(A) "If you checked "No" in response to either questions A or B, do not complete this form.";
(B) "If you checked "Yes" in response to one or more of questions C, D, or E, do not complete this form."; and

Elections

Arkansans elect their attorneys general for four year terms during federal midterm election years (2006, 2010, 2014, etc.). Attorneys general, like all Arkansas executives, served two year terms until 1982, when Amendment 63 to the Constitution of Arkansas increased the term length to its current level. The first elections held under the new system occurred in 1986, and every four years since.[1]

Term limits

Attorneys general, like all Arkansas executives, face an absolute limit of two terms in office.[3]

Vacancies

When the office of attorney general becomes vacant "by death, resignation, or otherwise," the governor appoints a replacement to complete the unexpired term.[4]

Duties

The office of attorney general's duties include representing state agencies and officers in court and providing them with legal advice and opinions related to their official duties. The attorney general also enforces state consumer protection, antitrust and environmental law. He or she pursues fraud cases regarding the state Medicaid program and handles "all criminal appeals and habeas corpus cases on behalf of the state."[5]

The attorney general's office also administers several public service programs, including the Crime Victims Reparations Program, which "assists victims of crime by providing financial assistance to eligible individuals or their dependents." Other initiatives include "Smart Choices, Better Chances," a juvenile law-education program and the Arkansas Missing Children Services Program, "which works to protect the children of our state by serving as a statewide clearinghouse for missing-and-exploited children."[5]

Divisions

The Attorney General oversees several departments which include:

  • Civil Litigation
  • Communications/Media
  • Community Relations
  • Criminal Litigation
  • Medicaid
  • Opinions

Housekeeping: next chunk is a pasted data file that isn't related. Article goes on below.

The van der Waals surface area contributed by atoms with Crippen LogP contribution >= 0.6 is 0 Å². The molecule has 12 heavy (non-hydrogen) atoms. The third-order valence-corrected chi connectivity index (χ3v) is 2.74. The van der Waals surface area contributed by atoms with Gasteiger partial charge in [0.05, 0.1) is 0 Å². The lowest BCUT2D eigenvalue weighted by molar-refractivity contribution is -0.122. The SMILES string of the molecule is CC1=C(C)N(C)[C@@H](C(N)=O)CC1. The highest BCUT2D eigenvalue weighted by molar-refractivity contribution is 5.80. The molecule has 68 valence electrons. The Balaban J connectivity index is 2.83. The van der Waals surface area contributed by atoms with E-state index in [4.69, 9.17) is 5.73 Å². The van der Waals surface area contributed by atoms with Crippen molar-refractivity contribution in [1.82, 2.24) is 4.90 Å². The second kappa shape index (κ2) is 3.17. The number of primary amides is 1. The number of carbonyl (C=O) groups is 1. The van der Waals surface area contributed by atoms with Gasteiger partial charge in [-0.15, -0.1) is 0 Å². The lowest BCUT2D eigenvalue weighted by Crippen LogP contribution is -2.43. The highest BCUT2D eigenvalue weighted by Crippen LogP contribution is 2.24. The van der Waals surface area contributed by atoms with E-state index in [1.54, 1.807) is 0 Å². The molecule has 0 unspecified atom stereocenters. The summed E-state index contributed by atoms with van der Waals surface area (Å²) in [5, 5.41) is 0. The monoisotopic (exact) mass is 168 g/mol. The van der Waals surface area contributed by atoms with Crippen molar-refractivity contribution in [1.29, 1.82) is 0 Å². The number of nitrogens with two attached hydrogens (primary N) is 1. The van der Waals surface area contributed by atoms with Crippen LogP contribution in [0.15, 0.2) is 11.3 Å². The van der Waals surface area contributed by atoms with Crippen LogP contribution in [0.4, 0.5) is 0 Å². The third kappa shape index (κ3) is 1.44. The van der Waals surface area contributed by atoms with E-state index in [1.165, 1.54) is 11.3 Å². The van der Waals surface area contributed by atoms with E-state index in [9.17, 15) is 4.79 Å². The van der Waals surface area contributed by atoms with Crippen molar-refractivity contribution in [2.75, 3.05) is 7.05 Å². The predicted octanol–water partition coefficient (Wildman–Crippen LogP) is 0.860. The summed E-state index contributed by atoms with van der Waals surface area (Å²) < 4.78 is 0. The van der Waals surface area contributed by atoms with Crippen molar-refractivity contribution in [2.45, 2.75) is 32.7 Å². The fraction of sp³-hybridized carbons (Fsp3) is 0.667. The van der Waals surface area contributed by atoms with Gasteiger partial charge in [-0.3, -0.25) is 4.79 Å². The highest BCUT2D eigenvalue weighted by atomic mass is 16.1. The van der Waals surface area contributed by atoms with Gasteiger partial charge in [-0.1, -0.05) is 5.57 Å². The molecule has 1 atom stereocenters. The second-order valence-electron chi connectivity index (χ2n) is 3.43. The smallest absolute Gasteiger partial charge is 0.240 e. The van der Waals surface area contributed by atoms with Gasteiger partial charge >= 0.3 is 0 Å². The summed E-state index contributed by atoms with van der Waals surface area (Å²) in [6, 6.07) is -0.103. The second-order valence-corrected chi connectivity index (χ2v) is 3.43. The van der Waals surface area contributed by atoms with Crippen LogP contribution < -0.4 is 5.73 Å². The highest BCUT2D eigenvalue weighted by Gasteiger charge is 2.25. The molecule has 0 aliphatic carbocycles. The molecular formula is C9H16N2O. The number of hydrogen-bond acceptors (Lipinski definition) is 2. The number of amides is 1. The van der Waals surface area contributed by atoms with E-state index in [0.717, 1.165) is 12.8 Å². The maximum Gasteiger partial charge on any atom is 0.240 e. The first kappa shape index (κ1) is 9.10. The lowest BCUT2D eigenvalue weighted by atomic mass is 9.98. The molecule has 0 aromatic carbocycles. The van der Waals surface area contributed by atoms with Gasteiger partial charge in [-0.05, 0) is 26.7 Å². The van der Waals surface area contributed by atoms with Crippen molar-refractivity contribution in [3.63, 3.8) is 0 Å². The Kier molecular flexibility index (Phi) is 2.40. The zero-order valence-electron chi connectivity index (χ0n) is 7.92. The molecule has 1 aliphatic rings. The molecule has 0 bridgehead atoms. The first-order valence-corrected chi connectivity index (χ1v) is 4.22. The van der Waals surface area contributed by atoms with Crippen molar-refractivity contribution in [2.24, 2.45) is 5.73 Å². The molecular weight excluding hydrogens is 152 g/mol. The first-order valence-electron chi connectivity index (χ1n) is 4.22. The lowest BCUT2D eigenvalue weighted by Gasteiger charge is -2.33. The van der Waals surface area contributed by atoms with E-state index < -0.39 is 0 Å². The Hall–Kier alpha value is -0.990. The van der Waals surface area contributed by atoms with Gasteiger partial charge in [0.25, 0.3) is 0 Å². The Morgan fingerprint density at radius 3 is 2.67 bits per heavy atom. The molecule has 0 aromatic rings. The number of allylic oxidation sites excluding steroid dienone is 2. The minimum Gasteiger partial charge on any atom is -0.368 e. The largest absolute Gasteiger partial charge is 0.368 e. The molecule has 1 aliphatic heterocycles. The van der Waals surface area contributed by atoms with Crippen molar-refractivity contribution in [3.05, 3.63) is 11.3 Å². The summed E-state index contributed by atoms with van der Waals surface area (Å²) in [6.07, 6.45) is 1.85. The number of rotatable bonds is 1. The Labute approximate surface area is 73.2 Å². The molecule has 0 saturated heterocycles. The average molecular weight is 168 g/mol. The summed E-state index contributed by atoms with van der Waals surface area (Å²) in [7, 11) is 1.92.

Compensation

In 2010, the attorney general received compensation in the amount of $72,794.[6] The salaries of state officers, including the secretary, are determined by the state constitution. A majority vote of all legislators and a voter referendum is required to change the compensation executive officials receive. However, salaries are automatically increased every year in line with increases in inflation as represented by the Consumer Price Index.[7]

Electoral history

2006

2006 Race for Attorney General - Democratic Primary [8]
Party Candidate Vote Percentage
     Democratic Party Approveda Dustin McDaniel 38.4% [9]
     Democratic Party Paul Suskie 32.0%
     Democratic Party Robert Leo Herzfeld 29.6%
Total Votes 271,782
2006 Race for Attorney General - Democratic Primary Run-off [10]
Party Candidate Vote Percentage
     Democratic Party Approveda Dustin McDaniel 50.8%
     Democratic Party Paul Suskie 49.2%
Total Votes 171,334
2006 Race for Attorney General - General Election [11]
Party Candidate Vote Percentage
     Democratic Party Approveda Dustin McDaniel 58.5%
     Republican Party Gunner DeLay 37.1%
     Green Party Rebekah Kennedy 4.4%
Total Votes 758,460

2010

See also: Arkansas Attorney General election, 2010
2010 Race for Attorney General - General Election [13]
Party Candidate Vote Percentage
     Democratic Party Approveda Dustin McDaniel 72.8%
     Green Party Rebekah Kennedy 26.8%
     Write-In Marc Rosson 0.4%
Total Votes 722,814

Contact Information

Arkansas

Capitol Address:
Office of the Attorney General
323 Center Street, Suite 200
Little Rock, Arkansas 72201

Phone: (501) 682-2007
Toll Free Phone: (800) 482-8982

See also

External links

References